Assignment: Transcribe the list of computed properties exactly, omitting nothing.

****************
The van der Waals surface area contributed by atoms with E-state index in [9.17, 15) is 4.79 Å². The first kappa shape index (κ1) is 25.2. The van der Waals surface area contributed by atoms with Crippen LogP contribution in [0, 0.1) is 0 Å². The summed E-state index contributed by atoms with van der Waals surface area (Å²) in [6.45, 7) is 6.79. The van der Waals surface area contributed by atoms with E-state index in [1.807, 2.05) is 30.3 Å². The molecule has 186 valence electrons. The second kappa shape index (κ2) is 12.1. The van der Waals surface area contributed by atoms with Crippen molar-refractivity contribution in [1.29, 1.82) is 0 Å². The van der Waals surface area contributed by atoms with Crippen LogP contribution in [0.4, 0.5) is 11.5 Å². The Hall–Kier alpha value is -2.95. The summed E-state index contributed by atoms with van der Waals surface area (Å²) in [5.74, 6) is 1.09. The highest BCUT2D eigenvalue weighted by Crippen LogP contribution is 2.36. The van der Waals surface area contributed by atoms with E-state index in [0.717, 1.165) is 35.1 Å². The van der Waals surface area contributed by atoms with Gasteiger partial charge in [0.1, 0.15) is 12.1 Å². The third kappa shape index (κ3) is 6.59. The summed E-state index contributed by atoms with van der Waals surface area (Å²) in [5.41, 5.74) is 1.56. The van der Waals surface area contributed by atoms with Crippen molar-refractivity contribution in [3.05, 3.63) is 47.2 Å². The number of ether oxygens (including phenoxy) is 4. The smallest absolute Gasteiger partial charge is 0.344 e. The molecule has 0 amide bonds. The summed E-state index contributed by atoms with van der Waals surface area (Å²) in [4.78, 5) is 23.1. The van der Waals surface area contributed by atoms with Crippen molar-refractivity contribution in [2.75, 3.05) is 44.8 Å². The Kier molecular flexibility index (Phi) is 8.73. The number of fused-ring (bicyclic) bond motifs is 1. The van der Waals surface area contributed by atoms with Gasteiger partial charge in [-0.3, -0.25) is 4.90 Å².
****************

The van der Waals surface area contributed by atoms with E-state index in [9.17, 15) is 4.79 Å². The first kappa shape index (κ1) is 25.2. The van der Waals surface area contributed by atoms with Crippen LogP contribution in [0, 0.1) is 0 Å². The summed E-state index contributed by atoms with van der Waals surface area (Å²) in [6.45, 7) is 6.79. The van der Waals surface area contributed by atoms with E-state index in [1.807, 2.05) is 30.3 Å². The molecule has 186 valence electrons. The second kappa shape index (κ2) is 12.1. The van der Waals surface area contributed by atoms with Crippen molar-refractivity contribution in [1.29, 1.82) is 0 Å². The van der Waals surface area contributed by atoms with Crippen LogP contribution in [0.4, 0.5) is 11.5 Å². The Hall–Kier alpha value is -2.95. The summed E-state index contributed by atoms with van der Waals surface area (Å²) in [5.74, 6) is 1.09. The highest BCUT2D eigenvalue weighted by Crippen LogP contribution is 2.36. The van der Waals surface area contributed by atoms with E-state index in [0.717, 1.165) is 35.1 Å². The van der Waals surface area contributed by atoms with Gasteiger partial charge in [0.1, 0.15) is 12.1 Å². The third kappa shape index (κ3) is 6.59. The summed E-state index contributed by atoms with van der Waals surface area (Å²) in [5.41, 5.74) is 1.56. The van der Waals surface area contributed by atoms with Crippen molar-refractivity contribution in [3.05, 3.63) is 47.2 Å². The number of ether oxygens (including phenoxy) is 4. The smallest absolute Gasteiger partial charge is 0.344 e. The molecule has 0 amide bonds. The summed E-state index contributed by atoms with van der Waals surface area (Å²) in [4.78, 5) is 23.1. The van der Waals surface area contributed by atoms with Crippen molar-refractivity contribution in [2.75, 3.05) is 44.8 Å². The Kier molecular flexibility index (Phi) is 8.73. The number of fused-ring (bicyclic) bond motifs is 1. The van der Waals surface area contributed by atoms with Gasteiger partial charge in [-0.3, -0.25) is 4.90 Å².